Hello David,
My Australian father Captain John (Jack) Slatter was also a senior captain with BOAC flying several of the Short Flying Boats from Durban to Cairo from 1941 to 1945. I know your father was connected to mine and I seem to remember he may have been in my parents wedding party in Durban in February 1942. I know he spent time at Vaal Dam as it may have been either training or his honeymoon.
I would love to hear about your literature and /or history.
I have a copy of his log book detailing his flights however BOAC unfortunately do not have very much information about those days.

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Tom Heald, e-mail, 26.06.2012 17:25

I also servrd my apprenticeship in Shorts 1951 /56 and had many flights on the Sunderland as ballast?? We had 2015 Air Training Squadron and apprentice supervisor was Squadron Leader that's why we got the flights. Even had one landing in bomb aimers position. Quite an experience landing in Belfast Lough

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John White, e-mail, 05.03.2012 11:55

I served on the last of the R.A.F. Sunderlands of 205 /209 Sqdrn in the Far East from 1956
to 1959 when they were finished . They were wonderful aircraft to work on, and fly in.

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Doug Rodrigues, e-mail, 06.07.2011 21:37

I don't know if Shorts made more than one type of Flying Boat, but there is a Shorts flying boat on display at the Air Museum located next to the Oakland International Airport in Oakland, California, USA. I got to walk through the plane a couple of years ago. It's still there.

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Jeff Renshaw, e-mail, 27.09.2010 18:26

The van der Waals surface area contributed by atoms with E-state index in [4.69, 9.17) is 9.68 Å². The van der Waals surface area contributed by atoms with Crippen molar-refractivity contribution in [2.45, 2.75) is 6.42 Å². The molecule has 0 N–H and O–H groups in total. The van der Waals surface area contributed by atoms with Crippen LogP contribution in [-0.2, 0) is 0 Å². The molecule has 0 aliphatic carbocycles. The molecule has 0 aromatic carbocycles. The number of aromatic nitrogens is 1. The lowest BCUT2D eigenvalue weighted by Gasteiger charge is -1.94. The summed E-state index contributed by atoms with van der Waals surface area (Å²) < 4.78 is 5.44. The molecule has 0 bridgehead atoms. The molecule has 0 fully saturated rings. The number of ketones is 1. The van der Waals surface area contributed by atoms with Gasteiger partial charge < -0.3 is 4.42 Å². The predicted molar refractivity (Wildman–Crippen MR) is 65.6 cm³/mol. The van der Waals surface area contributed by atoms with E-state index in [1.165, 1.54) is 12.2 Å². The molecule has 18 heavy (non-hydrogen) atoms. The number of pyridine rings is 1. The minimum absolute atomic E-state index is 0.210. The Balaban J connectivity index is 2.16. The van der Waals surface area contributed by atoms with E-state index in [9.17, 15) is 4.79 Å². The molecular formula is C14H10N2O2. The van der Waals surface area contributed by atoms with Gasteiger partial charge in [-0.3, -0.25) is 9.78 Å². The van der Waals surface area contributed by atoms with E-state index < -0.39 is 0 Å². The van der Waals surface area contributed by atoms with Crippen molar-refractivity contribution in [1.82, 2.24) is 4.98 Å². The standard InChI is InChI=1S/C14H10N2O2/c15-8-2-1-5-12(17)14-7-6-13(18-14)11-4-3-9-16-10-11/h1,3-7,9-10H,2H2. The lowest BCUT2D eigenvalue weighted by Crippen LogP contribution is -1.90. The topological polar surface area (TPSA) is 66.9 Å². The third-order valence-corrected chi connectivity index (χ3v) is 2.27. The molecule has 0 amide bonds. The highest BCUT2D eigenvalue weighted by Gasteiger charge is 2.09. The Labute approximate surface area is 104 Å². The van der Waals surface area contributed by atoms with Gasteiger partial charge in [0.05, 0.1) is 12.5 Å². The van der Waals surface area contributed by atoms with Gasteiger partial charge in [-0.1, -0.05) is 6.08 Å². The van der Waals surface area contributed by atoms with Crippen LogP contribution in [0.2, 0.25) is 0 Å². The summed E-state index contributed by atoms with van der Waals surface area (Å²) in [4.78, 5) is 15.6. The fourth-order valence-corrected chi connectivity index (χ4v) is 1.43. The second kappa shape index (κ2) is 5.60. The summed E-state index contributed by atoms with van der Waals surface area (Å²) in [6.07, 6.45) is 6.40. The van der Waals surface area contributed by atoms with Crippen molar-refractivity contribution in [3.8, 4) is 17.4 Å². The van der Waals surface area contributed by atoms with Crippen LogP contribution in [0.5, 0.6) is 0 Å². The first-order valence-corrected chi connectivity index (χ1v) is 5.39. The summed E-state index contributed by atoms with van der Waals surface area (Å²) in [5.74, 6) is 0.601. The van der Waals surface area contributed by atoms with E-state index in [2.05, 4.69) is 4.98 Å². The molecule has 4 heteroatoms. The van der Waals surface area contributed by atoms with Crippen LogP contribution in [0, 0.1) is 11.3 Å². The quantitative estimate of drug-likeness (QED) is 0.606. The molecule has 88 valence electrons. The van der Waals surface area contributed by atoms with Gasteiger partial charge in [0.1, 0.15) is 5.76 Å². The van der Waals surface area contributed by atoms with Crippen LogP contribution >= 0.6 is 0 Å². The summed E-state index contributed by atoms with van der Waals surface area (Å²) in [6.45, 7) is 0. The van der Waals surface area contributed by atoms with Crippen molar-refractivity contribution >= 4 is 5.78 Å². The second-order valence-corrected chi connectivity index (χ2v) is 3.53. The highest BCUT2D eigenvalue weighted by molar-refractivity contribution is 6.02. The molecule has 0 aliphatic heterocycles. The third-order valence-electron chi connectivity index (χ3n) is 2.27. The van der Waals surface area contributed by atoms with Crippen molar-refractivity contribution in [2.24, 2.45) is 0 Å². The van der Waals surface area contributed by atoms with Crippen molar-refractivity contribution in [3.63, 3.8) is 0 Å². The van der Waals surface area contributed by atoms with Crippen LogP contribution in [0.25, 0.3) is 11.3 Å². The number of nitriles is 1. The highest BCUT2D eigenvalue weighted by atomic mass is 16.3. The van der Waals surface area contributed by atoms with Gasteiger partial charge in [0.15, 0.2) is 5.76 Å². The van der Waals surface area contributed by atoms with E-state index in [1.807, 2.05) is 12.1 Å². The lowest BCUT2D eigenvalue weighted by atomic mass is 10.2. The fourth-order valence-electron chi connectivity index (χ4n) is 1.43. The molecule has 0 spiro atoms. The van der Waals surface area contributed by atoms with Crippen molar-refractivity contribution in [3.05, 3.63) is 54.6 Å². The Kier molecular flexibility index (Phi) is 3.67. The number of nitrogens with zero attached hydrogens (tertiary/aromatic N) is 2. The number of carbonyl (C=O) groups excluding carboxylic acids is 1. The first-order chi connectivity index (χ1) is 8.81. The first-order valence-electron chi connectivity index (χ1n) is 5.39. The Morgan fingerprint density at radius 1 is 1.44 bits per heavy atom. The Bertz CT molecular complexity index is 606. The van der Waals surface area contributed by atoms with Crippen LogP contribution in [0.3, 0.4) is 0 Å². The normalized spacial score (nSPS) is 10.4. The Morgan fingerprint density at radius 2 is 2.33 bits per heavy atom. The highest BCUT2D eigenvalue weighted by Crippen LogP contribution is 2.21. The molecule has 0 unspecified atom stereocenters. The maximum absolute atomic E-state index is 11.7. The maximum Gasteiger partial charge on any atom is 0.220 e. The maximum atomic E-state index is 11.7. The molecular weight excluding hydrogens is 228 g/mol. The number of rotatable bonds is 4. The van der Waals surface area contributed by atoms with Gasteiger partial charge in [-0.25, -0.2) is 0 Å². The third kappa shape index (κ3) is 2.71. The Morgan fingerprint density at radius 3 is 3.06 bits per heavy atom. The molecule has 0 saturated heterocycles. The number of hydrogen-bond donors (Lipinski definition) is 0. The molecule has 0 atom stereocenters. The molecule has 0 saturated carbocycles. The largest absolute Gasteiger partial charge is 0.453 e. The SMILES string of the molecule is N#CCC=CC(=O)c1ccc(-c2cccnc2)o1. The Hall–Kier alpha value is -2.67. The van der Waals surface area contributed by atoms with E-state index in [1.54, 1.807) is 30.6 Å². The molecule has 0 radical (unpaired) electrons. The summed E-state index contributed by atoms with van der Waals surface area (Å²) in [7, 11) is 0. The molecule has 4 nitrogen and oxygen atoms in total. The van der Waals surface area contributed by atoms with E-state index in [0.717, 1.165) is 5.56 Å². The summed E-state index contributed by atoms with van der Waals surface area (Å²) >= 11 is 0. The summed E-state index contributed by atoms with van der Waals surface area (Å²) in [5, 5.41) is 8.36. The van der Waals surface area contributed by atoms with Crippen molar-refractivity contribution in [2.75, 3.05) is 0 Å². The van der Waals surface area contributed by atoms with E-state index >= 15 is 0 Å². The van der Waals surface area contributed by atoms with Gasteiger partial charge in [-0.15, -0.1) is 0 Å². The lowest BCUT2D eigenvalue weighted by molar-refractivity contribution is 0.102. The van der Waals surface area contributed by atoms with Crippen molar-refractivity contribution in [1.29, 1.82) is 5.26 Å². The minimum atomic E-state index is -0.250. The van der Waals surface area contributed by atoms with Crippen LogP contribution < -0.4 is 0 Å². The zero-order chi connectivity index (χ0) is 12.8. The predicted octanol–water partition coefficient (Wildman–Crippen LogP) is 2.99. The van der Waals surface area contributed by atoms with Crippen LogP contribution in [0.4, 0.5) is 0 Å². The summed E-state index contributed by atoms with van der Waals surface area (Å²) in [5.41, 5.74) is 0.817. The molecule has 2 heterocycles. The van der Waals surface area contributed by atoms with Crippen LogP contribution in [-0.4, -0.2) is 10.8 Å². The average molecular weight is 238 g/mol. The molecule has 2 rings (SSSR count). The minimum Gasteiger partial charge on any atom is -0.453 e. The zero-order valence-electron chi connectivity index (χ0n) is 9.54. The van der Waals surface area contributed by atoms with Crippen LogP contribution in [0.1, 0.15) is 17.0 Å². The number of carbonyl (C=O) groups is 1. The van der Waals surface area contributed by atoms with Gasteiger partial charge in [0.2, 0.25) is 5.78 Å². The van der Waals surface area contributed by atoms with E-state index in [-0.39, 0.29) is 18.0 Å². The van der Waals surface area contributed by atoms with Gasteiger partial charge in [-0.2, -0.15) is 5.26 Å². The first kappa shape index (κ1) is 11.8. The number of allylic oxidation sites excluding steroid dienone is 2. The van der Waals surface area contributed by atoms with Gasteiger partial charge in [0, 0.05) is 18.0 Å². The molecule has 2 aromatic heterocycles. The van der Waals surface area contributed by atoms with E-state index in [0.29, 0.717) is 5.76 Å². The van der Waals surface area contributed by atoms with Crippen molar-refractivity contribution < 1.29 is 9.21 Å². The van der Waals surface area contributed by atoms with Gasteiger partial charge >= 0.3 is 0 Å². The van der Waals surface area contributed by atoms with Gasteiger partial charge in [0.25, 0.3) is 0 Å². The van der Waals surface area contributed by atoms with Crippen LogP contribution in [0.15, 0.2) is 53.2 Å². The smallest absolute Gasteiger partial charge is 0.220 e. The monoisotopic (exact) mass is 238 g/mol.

My father, E. W. "Ted" Renshaw, was navigator /radioman on the Canopus and other "C" class flying boats. Used to enjoy listening to him tell of flights throughout Africa and the east. I believe there is a front section, including cockpit, of a Short Brothers flying boat at the museum in Southampton, not sure which model.

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Yoel Sher, e-mail, 16.03.2010 03:52

I have wonderful memories from a five day flight as a child on both the oldest boat Canopus and the newest one Cleopatra in January 1941, from Lourenco-Marques (Maputo, today) to Tiberias. Part of the trip was a fantastic safari, flying probably not higher than one thousand feet.We "landed" wherever there was some water, and stayed overnught at Mombassa, on Victoria Lake at Kisume, on the Nile at Khartoum and then in Cairo.
Would it be possible to find photos and the names of the crew members operating at that time?

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Anonymous, 28.11.2020 Yoel Sher

My father flew home from his army service in Kenya at the end of the war in a C-Class, he flew the same route as you did from Kisumu to Khartoum and thence to Cairo.

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Lyle Beavers, e-mail, 23.06.2020 Yoel Sher

I have two certificates of contemporary travel from the Canopus dated 14 /1 /1939. The commander George C. Bults. Would be happy to send you a picture if you are still around and interested.

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Martin Holmes, e-mail, 12.09.2009 22:30

What a way to travel. How I wish it were still possible! My Dad worked on these beautiful machines up and down Africa and along the Nile during the War with Imperial Air /BOAC...Cairo, Khartoum, Wadi-Halfa, Durban,and other places. At one time, both he (Stanley) and his elder brother (Dick), were "web-footers".

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1-20 21-40